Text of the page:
Cancer drug Avastin may cause kidney damage, study finds

June 25, 2010 By Delthia Ricks

A widely prescribed cancer drug noted for its ability to choke off blood vessels that help tumors grow can cause significant kidney damage in some patients, a team of Long Island scientists has found.

Kidney problems are the second serious condition linked to and pinpointed in research conducted by Dr. Shenghong Wu and colleagues at Stony Brook University Medical Center. Last year Wu and his team found some patients on the drug were at elevated risk of intestinal perforations.

"This is a drug we use clinically for a lot of tumors -- lung cancer, kidney cancer, ," Wu said in an interview. "The safety is something we are researching. But this drug is used successfully and that is why we are studying it."

Reporting in this month's issue of the Journal of the American Society of Nephrology, Wu wrote that patients on Avastin were at increased risk of severe protein loss from the kidneys, which can lead to permanent damage. Overall, patients on Avastin were at a fourfold risk for protein loss and , depending on dosage and the type of cancer.

In terms of incidence, 10 percent of patients being treated with the drug for kidney cancer suffered organ damage and were at highest risk.

Avastin is a product of California-based biotech giant Genentech and was approved in 2004. It joined a burgeoning class of known as "targeted therapies" because unlike broad-spectrum chemotherapy, which attacks all cells, targeted drugs zero in on the cancer-causing mechanism, leaving healthy cells unscathed.

Avastin blunts the growth of tumor blood vessels, which allow the cancer to draw nutrients from the host's blood.

It's also used to treat patients with eye conditions such as macular degeneration and diabetic retinopathy. When injected directly into the eyes it destroys errant blood vessels that damage vision.

But for cancer patients, Avastin -- which can cost as much as $50,000 a year -- already carries a so-called black-box warning from the U.S. Food and Drug Administration, the agency's highest level of caution because of problems that emerged after its approval, experts said. The drug can cause hemorrhaging in some patients and seriously interferes with wound healing in those who've undergone surgery.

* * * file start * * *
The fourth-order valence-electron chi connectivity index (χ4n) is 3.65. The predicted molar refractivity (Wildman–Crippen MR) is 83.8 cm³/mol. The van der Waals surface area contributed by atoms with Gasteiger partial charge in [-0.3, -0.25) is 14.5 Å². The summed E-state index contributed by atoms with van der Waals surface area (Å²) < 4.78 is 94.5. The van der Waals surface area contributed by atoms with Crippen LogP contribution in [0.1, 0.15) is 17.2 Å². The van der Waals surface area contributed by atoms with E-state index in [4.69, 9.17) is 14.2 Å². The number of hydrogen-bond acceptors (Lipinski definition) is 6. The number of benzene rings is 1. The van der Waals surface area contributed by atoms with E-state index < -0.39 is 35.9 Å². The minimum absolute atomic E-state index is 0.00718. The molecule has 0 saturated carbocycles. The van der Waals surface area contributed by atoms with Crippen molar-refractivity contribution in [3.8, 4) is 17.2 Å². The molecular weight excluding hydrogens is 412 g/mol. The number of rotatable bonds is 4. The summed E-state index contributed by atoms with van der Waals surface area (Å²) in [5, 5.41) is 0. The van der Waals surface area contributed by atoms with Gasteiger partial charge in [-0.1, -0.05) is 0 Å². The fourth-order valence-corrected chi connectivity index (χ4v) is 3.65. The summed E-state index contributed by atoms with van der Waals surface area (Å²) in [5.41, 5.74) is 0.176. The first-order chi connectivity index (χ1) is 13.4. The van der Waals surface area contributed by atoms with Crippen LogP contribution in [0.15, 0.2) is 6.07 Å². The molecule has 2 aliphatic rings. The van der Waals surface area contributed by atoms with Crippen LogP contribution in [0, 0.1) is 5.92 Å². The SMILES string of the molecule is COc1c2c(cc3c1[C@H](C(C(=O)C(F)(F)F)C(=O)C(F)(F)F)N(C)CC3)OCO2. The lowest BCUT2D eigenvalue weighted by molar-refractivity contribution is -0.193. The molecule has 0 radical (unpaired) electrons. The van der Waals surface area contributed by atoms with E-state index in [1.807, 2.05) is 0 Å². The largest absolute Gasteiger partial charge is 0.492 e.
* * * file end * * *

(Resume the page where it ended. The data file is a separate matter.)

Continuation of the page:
Wu, however, is among the many doctors who strongly defends Avastin's use. "We don't think it's a bad drug because it helps patients control cancer," he said.

Dr. Neil Segal, a cancer specialist at Memorial Sloan-Kettering Cancer Center in Manhattan, agrees the medication's benefits outweigh its risks. "Avastin when added to certain chemotherapies can help many patients.

"These are potential side effects," he said of problems uncovered in Wu's research. "Clinicians need to be aware of them and recognize them if they occur."

Related Stories

Recommended for you

Fighting opioid addiction in primary care—new study shows it's possible

October 18, 2017
For many of the 2 million Americans addicted to opioids, getting good treatment and getting off prescription painkillers or heroin may seem like a far-off dream.

With no morphine, 25 million die in pain each year: report

October 13, 2017
Every year, some 25 million people—one in ten of them children—die in serious pain that could have been alleviated with morphine at just a few cents per dose, researchers said Friday.

Study finds few restrictions on Rx opioids through Medicare

October 9, 2017
Medicare plans place few restrictions on the coverage of prescription opioids, despite federal guidelines recommending such restrictions, a new Yale study finds. The research results highlight an untapped opportunity for ...

Nocebo effect: Does a drug's high price tag cause its own side effects?

October 5, 2017
Pricey drugs may make people more vulnerable to perceiving side effects, a new study suggests—and the phenomenon is not just "in their heads."

Pre-packaged brand version of compounded medication to prevent preterm births costs 5,000 percent more

October 2, 2017
Preventing a preterm birth could cost as little as $200 or as much as $20,000, depending on which one of two medications a doctor orders, according to a new analysis from Harvard Medical School.

Cancer drugs' high prices not justified by cost of development, study contends

September 12, 2017
(HealthDay)— Excusing the sky-high price tags of many new cancer treatments, pharmaceutical companies often blame high research and development (R&D) costs.

1 comment

Adjust slider to filter visible comments by rank

Display comments: newest first

not rated yet Jun 27, 2010
It does extend life, but removes the quality and dignity.
A horrible drug, if they paid me $50,000 it wouldn't be worth it!

Please sign in to add a comment. Registration is free, and takes less than a minute. Read more

Click here to reset your password.
Sign in to get notified via email when new comments are made.